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Come and meet those dancing feet

When it comes to dancing, I have two left feet, which makes it extremely difficult to buy shoes. If I were on "Dancing With the Stars," the judges would all give me perfect scores - of zero. Len Goodman would add insult to injury by saying that only an injury could improve my dancing.

But take it from me, Dread Astaire: I know a winning performance when I see one. And I just happened to see one recently when I attended a dance recital starring my granddaughters, Chloe and Lilly.

They weren't technically the stars because they were among a cast of dozens in a show whose theme was "The Wizard of Oz." But they did stand out because they executed their routines perfectly.

Their grandfather, after his routine, would have been executed.

When I was a kid, I took dancing lessons at the Phil Jones School of Dance in my hometown of Stamford, but I was so bad that: (a) none of the girls wanted to be my partner and (b) the school closed.

My wife, Sue, and I took dancing lessons before the wedding of our older daughter, Katie, and her husband, Dave, but like cramming for a geometry test, I forgot everything as soon as the lessons were over. At the wedding, Sue and I did basic geometry by dancing in circles.

We didn't even bother with dancing lessons before the wedding of our younger daughter, Lauren, and her husband, Guillaume, who are Chloe and Lilly's mommy and daddy.

At the recital, which drew a large crowd, the girls wore colorful tutus.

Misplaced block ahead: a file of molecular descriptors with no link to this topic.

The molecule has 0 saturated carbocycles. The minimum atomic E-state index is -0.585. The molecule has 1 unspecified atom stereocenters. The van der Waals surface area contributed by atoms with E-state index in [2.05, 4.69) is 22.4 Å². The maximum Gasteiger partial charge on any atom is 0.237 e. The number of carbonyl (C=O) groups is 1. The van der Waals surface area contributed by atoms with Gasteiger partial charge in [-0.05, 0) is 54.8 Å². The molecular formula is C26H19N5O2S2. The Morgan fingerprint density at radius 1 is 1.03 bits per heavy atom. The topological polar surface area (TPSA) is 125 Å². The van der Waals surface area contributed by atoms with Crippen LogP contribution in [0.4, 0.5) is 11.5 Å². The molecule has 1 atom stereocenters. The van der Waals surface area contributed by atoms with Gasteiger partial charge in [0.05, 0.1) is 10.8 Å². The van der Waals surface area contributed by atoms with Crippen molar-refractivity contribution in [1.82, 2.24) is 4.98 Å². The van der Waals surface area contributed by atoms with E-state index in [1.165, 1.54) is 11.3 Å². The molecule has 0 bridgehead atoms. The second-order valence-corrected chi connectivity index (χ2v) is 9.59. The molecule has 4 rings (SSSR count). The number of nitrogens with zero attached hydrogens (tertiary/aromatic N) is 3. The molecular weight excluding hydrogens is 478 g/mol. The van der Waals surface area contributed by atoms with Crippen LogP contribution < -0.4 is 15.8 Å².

I didn't wear a tutu, which would have been tutu much for my family to bear. Besides, my outfit would have been ruined in the rain because I had to drop off Sue at the door and leave the car about half a mile away.

"I guess they don't have ballet parking," I said when we took our seats.

Everyone ignored me. And for good reason: The show was about to begin!

Shortly after the curtain went up, the little kids, including Lilly, who is 2 1/2, pranced out and formed a line. Lilly, dressed in blue with a bright red bow in her hair, was last but not least. She wiggled and sashayed, earning appreciative chuckles from the audience.

To the strains of "Ding Dong! The Witch Is Dead," the group exited stage left. Lilly clapped for herself. The crowd clapped back.

Not long afterward, another group, including Chloe, 6, came out. Each girl was carrying a giant peppermint lollipop. Chloe's was as tall as she is. In her black and red outfit, she danced to the beat of - you guessed it - "Lollipop."

"Lollipop, lollipop, oh, lolli, lolli, lolli, lollipop!" went the piped-in lyrics, over and over, filling my normally empty head.

Chloe and the other girls put their right feet out, then their left, bent over and jumped. It was all perfectly timed.

Applause filled the auditorium. It did so again as the troupe exited to "We're Off the See the Wizard." Chloe waved to the crowd. Everybody waved in return.

"That was great!" I gushed when the 90-minute show was over. "And Chloe and Lilly were fantastic."

Befitting their new status as theater celebrities, the girls got flowers backstage and posed for pictures. The only thing they didn't do was sign autographs, probably because nobody thought to bring crayons.

I can see them in a Broadway musical or the Joffrey Ballet. They might even be on "Dancing With the Stars."

Or they could open their own school of dance. Their grandfather will be the first one to take lessons.

Jerry Zezima writes a syndicated humor column for Hearst Connecticut Media Group and is the author of four books.


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